I'll go out on a limb, here and say that this is the best flick that Kubrick ever did. Another 'biblical' epic (that word gets stretched a bit, but there's nothing wrong with that), featuring Kirk Douglas and Tony Curtis, it really doesn't have much structure to it, but has some of the most authentic battle scenes ever, courtesy of Kubrick's eye for detail. The scenes between Douglas's character and Curtis's character come off amazingly homoerotic, and yet, what was cut from the movie manages to outdo this. Possibly the earliest movie to have two gay characters as the lead roles.

6. Star Wars (dir: George Lucas)

When Sci Fi is tackled, the results can either be supremely rivetting like this one, 2001 or Ridley Scott's Alien and Blade Runner, or spectacular failures like David Lynch's Dune. This one succeeded in spite of patchy dialogue, because it looked good, and it had a brutally good story. Witness James Earl Jones' Darth Vader, the most evil screen villain ever and Alec Guinness as the aging Jedi, Obi Wan Kenobi. Special mention should also go to Peter Cushing as the Death Star's governor Grand Moff Tarkin. It's interesting to note that Mark Hamill (Luke Skywalker) went on to obscurity, while Harrison Ford was launched into superstardom.

7. 2001 (dir: Stanley Kubrick)

Another really good Sci Fi flick. Although Kubrick tended to drag out some scenes a little too long for my liking (for dramatic effect, I'm told) this space yarn is something that you can really go to town on. The scenes in space are really agoraphobic, and the scenes inside the spacecraft (plural) and with the Monolith are just so well done that you actually want to be up in space with them as they go off into the universe.

8. Apocalypse Now (dir: Francis Coppola)

A really weird little 'Nam flick that just got weirder and weirder as the movie continued. GIs from America go to 'Nam, get bombed, go surfing, get bombed while going surfing, and meet up with a crackpot played by Marlon Brando who has set up his own little republic amidst the mayhem. Quote from the movie which you will hear ad infinitum from anyone who has seen the movie - "I love the smell of napalm in the morning."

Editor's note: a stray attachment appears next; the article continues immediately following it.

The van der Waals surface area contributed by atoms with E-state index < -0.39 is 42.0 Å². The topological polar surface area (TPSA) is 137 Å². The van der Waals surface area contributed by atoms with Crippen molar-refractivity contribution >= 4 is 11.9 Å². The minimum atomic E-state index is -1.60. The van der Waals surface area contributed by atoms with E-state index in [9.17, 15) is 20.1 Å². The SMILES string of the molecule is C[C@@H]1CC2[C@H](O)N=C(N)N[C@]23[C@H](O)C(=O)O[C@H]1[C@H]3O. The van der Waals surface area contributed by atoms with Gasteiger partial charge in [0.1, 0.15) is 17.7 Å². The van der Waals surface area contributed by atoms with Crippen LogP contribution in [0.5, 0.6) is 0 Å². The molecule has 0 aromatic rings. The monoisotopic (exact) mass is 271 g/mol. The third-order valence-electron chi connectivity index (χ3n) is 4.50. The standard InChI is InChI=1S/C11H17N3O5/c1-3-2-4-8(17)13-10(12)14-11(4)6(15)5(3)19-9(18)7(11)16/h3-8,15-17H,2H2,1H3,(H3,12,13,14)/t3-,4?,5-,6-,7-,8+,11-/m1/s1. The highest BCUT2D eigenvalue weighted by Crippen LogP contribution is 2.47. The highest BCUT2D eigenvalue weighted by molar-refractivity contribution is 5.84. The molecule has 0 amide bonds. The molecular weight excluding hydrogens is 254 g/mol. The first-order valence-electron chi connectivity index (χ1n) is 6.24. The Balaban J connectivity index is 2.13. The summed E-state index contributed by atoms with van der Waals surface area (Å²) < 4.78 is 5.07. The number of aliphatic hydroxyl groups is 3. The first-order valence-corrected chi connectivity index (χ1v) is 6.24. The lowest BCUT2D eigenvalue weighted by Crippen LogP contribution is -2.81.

9. Die Hard (dir: John McTiernan)

This was the movie that sparked the renaissance of what I consider to be the supreme genre of movies - the High Budget Action Movie. Bruce Willis is a cop trapped in a building where a maniac terrorist, played in superb fashion by Alan Rickman, has everyone but him under control. A well executed piece involving much bloodshed and explosions, as well as some quirky quotes from Willis himself. Spawned two sequels that, while good viewing, are just never going to come close to this one. Much like Blues Brothers 2000, actually.

10. You Only Live Twice (dir: Lewis Gilbert)

James Bond never got better than this. Sean Connery is at his most misogynist and is strangely compelling, and he gets help from Q in the form of a wicked gyrocopter as well as the Japanese secret service's entire staff of trained Ninjas. Blofeld was never better than when he was played by Donald Pleasance, and the photography, sets and general atmosphere throughout is excellent. You get the feeling that Connery enjoyed himself immensely when he was making this.

11. Goodfellas (dir: Martin Scorsese)

Scorsese has made the gangster flick genre all his own. While others have had a crack at it, none has quite had the way of pulling it off in the same way that Scorsese has, with the possible exception of Coppola's Godfather series. The mafiosi, played by Joe Pesci, Ray Liotta, and Robert de Niro are the most disturbingly violent bunch of misanthropes ever, and, by the end of the movie, you cannot trust anyone. Or so it feels.

12. Taxi Driver (dir: Martin Scorsese)

This movie launched Scorsese's career. Robert de Niro is excellent as a New York cabbie pushed too far, and when you get to the redemption at the end, you wonder how he could've gotten away with it. To watch here is Harvey Keitel as the pimp with absolutely no morals whatsoever, as well as Jodie Foster in one of her earlier roles as a ten year old hooker. Surprisingly good bit parts are provided by the likes of Cybil Shepherd and Albert Brooks, although, "You looking at me?" must rate as a truly harrowing piece of moviedom.

13. Alien (dir: Ridley Scott)

Picked ahead of Blade Runner and the other Alien movies, because his one was a truly frightening piece of space cinema. Sigourney Weaver hasn't changed in nineteen years, and is quite the heroine in this, although she is almost overshadowed by the likes of John Hurt, Tom Skerritt, and the incomparable Harry Dean Stanton. After seeing this movie for the first time, I had this malevolent mistrust of cats for quite a while. Not to mention having egg on my face.